This information will come from various sources. These include The Gazette and Registry of Judgements, Companies House, banks and financial institutions, and suppliers reporting on trade credit. These records help potential lenders understand your company’s overall financial situation better because credit scores are based on a multitude of factors that go far beyond a company’s ability to pay its bills on time.
There are several ways your company can positively influence the information lenders and suppliers receive and in doing so build a credit score that shows it to be financially stable and low risk to lend to:
- Make all your payments on time and according to the terms of the agreement you have in place (as we said, it's not all about paying bills but that is still a vital part of it)
- Try to avoid incurring any CCJs (county court judgements)
- Keep up-to-date records of your ownership details and a comprehensive list of all company accounts. It’s also important that you file these on time.
And don't forget, your business credit score will also be dependent on the amount of existing credit and outstanding debt your company carries, as well as the number of credit applications your company has filed for in the past.
Ways to improve your business credit score
Once your company has built a credit score, maintaining and trying to improve it should be high on your priority list as a business owner – and there are several things you can do to achieve that end.
The first and best way to keep your company a low-risk option for lenders is to continue making sure all its invoices and debt obligations are paid within the agreed terms and that you're submitting your accounts to Companies House in good time. Failing to meet these basic obligations may give lenders the impression your business is struggling, which will negatively affect its chances of getting a loan from a bank or credit from suppliers.
Another simple way to maintain your reputation as a reliable and trustworthy business is to make sure all your company details are up to date in the relevant places. This means updating Companies House records, as well as any suppliers or investors, if you make any significant changes to your business – for example moving address or setting up another location.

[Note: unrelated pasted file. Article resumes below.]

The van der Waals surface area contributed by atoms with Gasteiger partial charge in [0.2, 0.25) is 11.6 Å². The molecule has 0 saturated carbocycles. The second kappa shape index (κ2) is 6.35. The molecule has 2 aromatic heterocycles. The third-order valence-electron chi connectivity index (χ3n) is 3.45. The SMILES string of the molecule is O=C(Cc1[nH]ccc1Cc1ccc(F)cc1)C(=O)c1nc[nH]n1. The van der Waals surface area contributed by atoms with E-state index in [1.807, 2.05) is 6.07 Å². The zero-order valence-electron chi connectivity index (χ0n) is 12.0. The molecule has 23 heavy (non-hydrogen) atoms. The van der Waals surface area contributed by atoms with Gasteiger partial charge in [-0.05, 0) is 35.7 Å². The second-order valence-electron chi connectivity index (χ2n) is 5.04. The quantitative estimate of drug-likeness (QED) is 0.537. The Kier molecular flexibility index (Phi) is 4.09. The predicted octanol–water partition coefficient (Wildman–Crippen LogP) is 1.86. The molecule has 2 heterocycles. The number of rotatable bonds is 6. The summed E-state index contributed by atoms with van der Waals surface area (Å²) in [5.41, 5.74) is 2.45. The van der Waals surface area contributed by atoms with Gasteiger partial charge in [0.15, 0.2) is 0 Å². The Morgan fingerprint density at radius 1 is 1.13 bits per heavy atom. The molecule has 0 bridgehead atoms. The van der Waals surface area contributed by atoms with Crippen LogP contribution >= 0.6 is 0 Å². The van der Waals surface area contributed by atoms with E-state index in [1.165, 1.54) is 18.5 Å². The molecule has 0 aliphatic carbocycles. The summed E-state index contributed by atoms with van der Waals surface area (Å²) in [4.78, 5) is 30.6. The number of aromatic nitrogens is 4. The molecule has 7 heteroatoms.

And when it comes to applying for a business loan or credit, be careful not to make too many applications to lots of lenders – especially close together. While that may sound counterintuitive, making lots of applications in a short period of time may make lenders think your business is in financial trouble or reliant on debt and thus a bigger lending risk, as they'll be concerned you won't be able to make your repayments on time and in full.
As pandemic restrictions have lifted and businesses need to grow, more businesses are returning to credit as a business tool. In the second quarter of 2021, 61% of small businesses using finance were borrowing more than they were pre pandemic, with 36% of those borrowing for the first time.
If you’re looking for credit and want to improve your business credit score, our Cashplus Business Extra Bank Account customers have access to our Business Creditbuilder.
Easy to use at no added cost, Business Creditbuilder works to improve your business credit score and improve your company’s credit standing with the Credit Reference Agencies. Simply sign up and we'll lend you the equivalent of 12 months of your Business Account fee (£108 in total), which you then repay in 12 monthly instalments exactly as you do your existing account fee – so it costs you nothing extra.
As you pay these monthly fees on time and in full for a year, we'll report your payments each month to the Credit Reference Agencies. This could help improve your business credit score and prove your reliability and security to potential lenders, thus improving your chances of getting a loan or credit.